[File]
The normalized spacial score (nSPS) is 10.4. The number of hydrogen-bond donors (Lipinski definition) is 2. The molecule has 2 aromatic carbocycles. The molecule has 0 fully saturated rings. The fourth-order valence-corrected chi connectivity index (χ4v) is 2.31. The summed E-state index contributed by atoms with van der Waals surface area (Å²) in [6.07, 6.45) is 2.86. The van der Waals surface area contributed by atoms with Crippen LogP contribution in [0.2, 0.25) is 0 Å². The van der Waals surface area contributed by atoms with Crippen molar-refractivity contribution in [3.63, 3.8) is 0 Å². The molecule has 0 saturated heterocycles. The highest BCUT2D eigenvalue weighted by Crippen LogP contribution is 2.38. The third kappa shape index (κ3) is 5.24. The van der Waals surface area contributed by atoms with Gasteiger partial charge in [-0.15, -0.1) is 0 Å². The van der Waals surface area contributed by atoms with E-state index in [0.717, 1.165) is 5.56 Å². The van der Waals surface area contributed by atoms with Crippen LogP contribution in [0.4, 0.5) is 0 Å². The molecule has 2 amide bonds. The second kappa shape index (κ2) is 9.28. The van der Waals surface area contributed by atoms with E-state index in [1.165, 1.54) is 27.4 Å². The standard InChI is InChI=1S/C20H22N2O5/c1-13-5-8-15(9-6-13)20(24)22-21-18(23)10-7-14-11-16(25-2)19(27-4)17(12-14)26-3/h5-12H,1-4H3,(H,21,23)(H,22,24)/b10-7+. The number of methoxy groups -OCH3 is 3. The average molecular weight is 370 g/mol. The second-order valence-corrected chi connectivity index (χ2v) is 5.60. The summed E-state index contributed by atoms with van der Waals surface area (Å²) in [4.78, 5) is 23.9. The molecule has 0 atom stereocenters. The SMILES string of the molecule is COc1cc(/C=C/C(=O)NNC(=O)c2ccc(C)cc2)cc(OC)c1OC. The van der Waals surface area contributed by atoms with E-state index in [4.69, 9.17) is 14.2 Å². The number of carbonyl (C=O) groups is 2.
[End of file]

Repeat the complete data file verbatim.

The normalized spacial score (nSPS) is 10.4. The number of hydrogen-bond donors (Lipinski definition) is 2. The molecule has 2 aromatic carbocycles. The molecule has 0 fully saturated rings. The fourth-order valence-corrected chi connectivity index (χ4v) is 2.31. The summed E-state index contributed by atoms with van der Waals surface area (Å²) in [6.07, 6.45) is 2.86. The van der Waals surface area contributed by atoms with Crippen LogP contribution in [0.2, 0.25) is 0 Å². The van der Waals surface area contributed by atoms with Crippen molar-refractivity contribution in [3.63, 3.8) is 0 Å². The molecule has 0 saturated heterocycles. The highest BCUT2D eigenvalue weighted by Crippen LogP contribution is 2.38. The third kappa shape index (κ3) is 5.24. The van der Waals surface area contributed by atoms with Gasteiger partial charge in [-0.15, -0.1) is 0 Å². The van der Waals surface area contributed by atoms with E-state index in [0.717, 1.165) is 5.56 Å². The van der Waals surface area contributed by atoms with Crippen LogP contribution in [0.4, 0.5) is 0 Å². The molecule has 2 amide bonds. The second kappa shape index (κ2) is 9.28. The van der Waals surface area contributed by atoms with E-state index in [1.165, 1.54) is 27.4 Å². The standard InChI is InChI=1S/C20H22N2O5/c1-13-5-8-15(9-6-13)20(24)22-21-18(23)10-7-14-11-16(25-2)19(27-4)17(12-14)26-3/h5-12H,1-4H3,(H,21,23)(H,22,24)/b10-7+. The number of methoxy groups -OCH3 is 3. The average molecular weight is 370 g/mol. The second-order valence-corrected chi connectivity index (χ2v) is 5.60. The summed E-state index contributed by atoms with van der Waals surface area (Å²) in [4.78, 5) is 23.9. The molecule has 0 atom stereocenters. The SMILES string of the molecule is COc1cc(/C=C/C(=O)NNC(=O)c2ccc(C)cc2)cc(OC)c1OC. The van der Waals surface area contributed by atoms with E-state index in [4.69, 9.17) is 14.2 Å². The number of carbonyl (C=O) groups is 2.